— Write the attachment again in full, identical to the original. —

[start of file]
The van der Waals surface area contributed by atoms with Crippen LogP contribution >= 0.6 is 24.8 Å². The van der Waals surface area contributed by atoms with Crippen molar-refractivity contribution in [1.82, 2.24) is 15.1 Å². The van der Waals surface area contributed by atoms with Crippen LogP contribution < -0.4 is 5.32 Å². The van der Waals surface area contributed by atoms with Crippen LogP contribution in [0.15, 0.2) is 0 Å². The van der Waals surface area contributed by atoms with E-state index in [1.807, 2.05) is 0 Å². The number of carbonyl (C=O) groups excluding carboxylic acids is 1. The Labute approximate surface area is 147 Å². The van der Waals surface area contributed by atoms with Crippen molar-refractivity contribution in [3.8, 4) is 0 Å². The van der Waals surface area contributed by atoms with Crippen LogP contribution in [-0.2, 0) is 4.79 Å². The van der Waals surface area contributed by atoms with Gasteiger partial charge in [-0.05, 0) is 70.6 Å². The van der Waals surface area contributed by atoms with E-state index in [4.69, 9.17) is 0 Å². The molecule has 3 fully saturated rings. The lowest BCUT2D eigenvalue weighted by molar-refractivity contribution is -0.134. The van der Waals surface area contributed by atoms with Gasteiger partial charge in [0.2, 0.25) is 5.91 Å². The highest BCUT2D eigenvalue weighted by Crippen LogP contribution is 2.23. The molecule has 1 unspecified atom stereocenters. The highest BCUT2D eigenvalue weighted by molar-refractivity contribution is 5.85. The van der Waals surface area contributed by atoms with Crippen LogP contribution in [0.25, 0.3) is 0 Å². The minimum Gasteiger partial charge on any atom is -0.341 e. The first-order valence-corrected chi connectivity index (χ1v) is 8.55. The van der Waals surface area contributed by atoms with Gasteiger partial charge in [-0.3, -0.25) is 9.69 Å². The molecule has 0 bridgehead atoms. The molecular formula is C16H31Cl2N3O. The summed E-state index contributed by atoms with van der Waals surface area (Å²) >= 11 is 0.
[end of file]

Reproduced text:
The van der Waals surface area contributed by atoms with Crippen LogP contribution >= 0.6 is 24.8 Å². The van der Waals surface area contributed by atoms with Crippen molar-refractivity contribution in [1.82, 2.24) is 15.1 Å². The van der Waals surface area contributed by atoms with Crippen LogP contribution < -0.4 is 5.32 Å². The van der Waals surface area contributed by atoms with Crippen LogP contribution in [0.15, 0.2) is 0 Å². The van der Waals surface area contributed by atoms with E-state index in [1.807, 2.05) is 0 Å². The number of carbonyl (C=O) groups excluding carboxylic acids is 1. The Labute approximate surface area is 147 Å². The van der Waals surface area contributed by atoms with Crippen molar-refractivity contribution in [3.8, 4) is 0 Å². The van der Waals surface area contributed by atoms with Crippen LogP contribution in [-0.2, 0) is 4.79 Å². The van der Waals surface area contributed by atoms with Gasteiger partial charge in [-0.05, 0) is 70.6 Å². The van der Waals surface area contributed by atoms with E-state index in [4.69, 9.17) is 0 Å². The molecule has 3 fully saturated rings. The lowest BCUT2D eigenvalue weighted by molar-refractivity contribution is -0.134. The van der Waals surface area contributed by atoms with Gasteiger partial charge in [0.2, 0.25) is 5.91 Å². The highest BCUT2D eigenvalue weighted by Crippen LogP contribution is 2.23. The molecule has 1 unspecified atom stereocenters. The highest BCUT2D eigenvalue weighted by molar-refractivity contribution is 5.85. The van der Waals surface area contributed by atoms with Crippen LogP contribution in [0.25, 0.3) is 0 Å². The minimum Gasteiger partial charge on any atom is -0.341 e. The first-order valence-corrected chi connectivity index (χ1v) is 8.55. The van der Waals surface area contributed by atoms with Gasteiger partial charge in [-0.3, -0.25) is 9.69 Å². The molecule has 0 bridgehead atoms. The molecular formula is C16H31Cl2N3O. The summed E-state index contributed by atoms with van der Waals surface area (Å²) >= 11 is 0.